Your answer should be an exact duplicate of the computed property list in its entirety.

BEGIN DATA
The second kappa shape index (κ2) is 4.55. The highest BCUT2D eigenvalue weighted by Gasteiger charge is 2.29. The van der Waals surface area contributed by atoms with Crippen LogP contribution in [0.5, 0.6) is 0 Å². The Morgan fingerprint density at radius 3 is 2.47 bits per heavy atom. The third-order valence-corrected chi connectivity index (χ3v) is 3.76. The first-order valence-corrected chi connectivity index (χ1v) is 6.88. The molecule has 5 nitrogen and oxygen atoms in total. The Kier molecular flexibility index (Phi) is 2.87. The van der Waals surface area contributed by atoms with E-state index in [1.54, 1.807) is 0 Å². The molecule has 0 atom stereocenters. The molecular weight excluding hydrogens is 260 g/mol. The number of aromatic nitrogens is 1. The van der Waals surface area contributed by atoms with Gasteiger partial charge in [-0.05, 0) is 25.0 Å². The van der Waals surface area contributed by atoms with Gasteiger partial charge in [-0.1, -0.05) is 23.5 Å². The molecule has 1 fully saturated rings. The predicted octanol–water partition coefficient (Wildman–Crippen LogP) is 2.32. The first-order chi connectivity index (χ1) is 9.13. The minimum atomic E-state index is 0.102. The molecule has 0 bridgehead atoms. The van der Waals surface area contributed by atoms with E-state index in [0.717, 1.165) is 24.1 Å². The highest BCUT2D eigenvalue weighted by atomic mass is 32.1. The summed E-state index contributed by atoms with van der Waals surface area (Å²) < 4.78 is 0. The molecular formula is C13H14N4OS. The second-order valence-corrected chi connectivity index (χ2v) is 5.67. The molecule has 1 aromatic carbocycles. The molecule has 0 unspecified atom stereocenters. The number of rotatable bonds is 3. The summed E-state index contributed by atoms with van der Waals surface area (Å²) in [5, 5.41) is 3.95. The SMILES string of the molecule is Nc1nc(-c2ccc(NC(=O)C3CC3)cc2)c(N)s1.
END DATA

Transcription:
The second kappa shape index (κ2) is 4.55. The highest BCUT2D eigenvalue weighted by Gasteiger charge is 2.29. The van der Waals surface area contributed by atoms with Crippen LogP contribution in [0.5, 0.6) is 0 Å². The Morgan fingerprint density at radius 3 is 2.47 bits per heavy atom. The third-order valence-corrected chi connectivity index (χ3v) is 3.76. The first-order valence-corrected chi connectivity index (χ1v) is 6.88. The molecule has 5 nitrogen and oxygen atoms in total. The Kier molecular flexibility index (Phi) is 2.87. The van der Waals surface area contributed by atoms with E-state index in [1.54, 1.807) is 0 Å². The molecule has 0 atom stereocenters. The molecular weight excluding hydrogens is 260 g/mol. The number of aromatic nitrogens is 1. The van der Waals surface area contributed by atoms with Gasteiger partial charge in [-0.05, 0) is 25.0 Å². The van der Waals surface area contributed by atoms with Gasteiger partial charge in [-0.1, -0.05) is 23.5 Å². The molecule has 1 fully saturated rings. The predicted octanol–water partition coefficient (Wildman–Crippen LogP) is 2.32. The first-order chi connectivity index (χ1) is 9.13. The minimum atomic E-state index is 0.102. The molecule has 0 bridgehead atoms. The van der Waals surface area contributed by atoms with E-state index in [0.717, 1.165) is 24.1 Å². The highest BCUT2D eigenvalue weighted by atomic mass is 32.1. The summed E-state index contributed by atoms with van der Waals surface area (Å²) < 4.78 is 0. The molecular formula is C13H14N4OS. The second-order valence-corrected chi connectivity index (χ2v) is 5.67. The molecule has 1 aromatic carbocycles. The molecule has 0 unspecified atom stereocenters. The number of rotatable bonds is 3. The summed E-state index contributed by atoms with van der Waals surface area (Å²) in [5, 5.41) is 3.95. The SMILES string of the molecule is Nc1nc(-c2ccc(NC(=O)C3CC3)cc2)c(N)s1.